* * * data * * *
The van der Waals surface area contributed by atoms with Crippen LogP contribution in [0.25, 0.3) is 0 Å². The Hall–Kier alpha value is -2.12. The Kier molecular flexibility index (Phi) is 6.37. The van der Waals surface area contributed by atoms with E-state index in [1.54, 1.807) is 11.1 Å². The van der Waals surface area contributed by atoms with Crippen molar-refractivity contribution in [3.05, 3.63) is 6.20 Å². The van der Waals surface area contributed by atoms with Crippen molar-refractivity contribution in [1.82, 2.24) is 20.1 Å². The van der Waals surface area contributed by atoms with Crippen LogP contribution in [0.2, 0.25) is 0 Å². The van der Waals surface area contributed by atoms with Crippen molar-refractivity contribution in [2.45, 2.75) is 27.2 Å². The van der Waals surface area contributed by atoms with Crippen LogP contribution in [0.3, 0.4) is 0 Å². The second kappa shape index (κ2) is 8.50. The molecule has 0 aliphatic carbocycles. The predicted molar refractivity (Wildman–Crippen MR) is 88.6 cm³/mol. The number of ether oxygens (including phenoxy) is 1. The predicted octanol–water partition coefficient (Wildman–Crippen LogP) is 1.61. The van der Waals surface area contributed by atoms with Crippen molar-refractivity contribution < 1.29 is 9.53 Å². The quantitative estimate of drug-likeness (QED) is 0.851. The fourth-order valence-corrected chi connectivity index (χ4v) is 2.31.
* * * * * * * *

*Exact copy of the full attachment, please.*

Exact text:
The van der Waals surface area contributed by atoms with Crippen LogP contribution in [0.25, 0.3) is 0 Å². The Hall–Kier alpha value is -2.12. The Kier molecular flexibility index (Phi) is 6.37. The van der Waals surface area contributed by atoms with E-state index in [1.54, 1.807) is 11.1 Å². The van der Waals surface area contributed by atoms with Crippen molar-refractivity contribution in [3.05, 3.63) is 6.20 Å². The van der Waals surface area contributed by atoms with Crippen molar-refractivity contribution in [1.82, 2.24) is 20.1 Å². The van der Waals surface area contributed by atoms with Crippen LogP contribution in [0.2, 0.25) is 0 Å². The van der Waals surface area contributed by atoms with Crippen molar-refractivity contribution in [2.45, 2.75) is 27.2 Å². The van der Waals surface area contributed by atoms with Crippen LogP contribution in [0.3, 0.4) is 0 Å². The second kappa shape index (κ2) is 8.50. The molecule has 0 aliphatic carbocycles. The predicted molar refractivity (Wildman–Crippen MR) is 88.6 cm³/mol. The number of ether oxygens (including phenoxy) is 1. The predicted octanol–water partition coefficient (Wildman–Crippen LogP) is 1.61. The van der Waals surface area contributed by atoms with Crippen molar-refractivity contribution < 1.29 is 9.53 Å². The quantitative estimate of drug-likeness (QED) is 0.851. The fourth-order valence-corrected chi connectivity index (χ4v) is 2.31.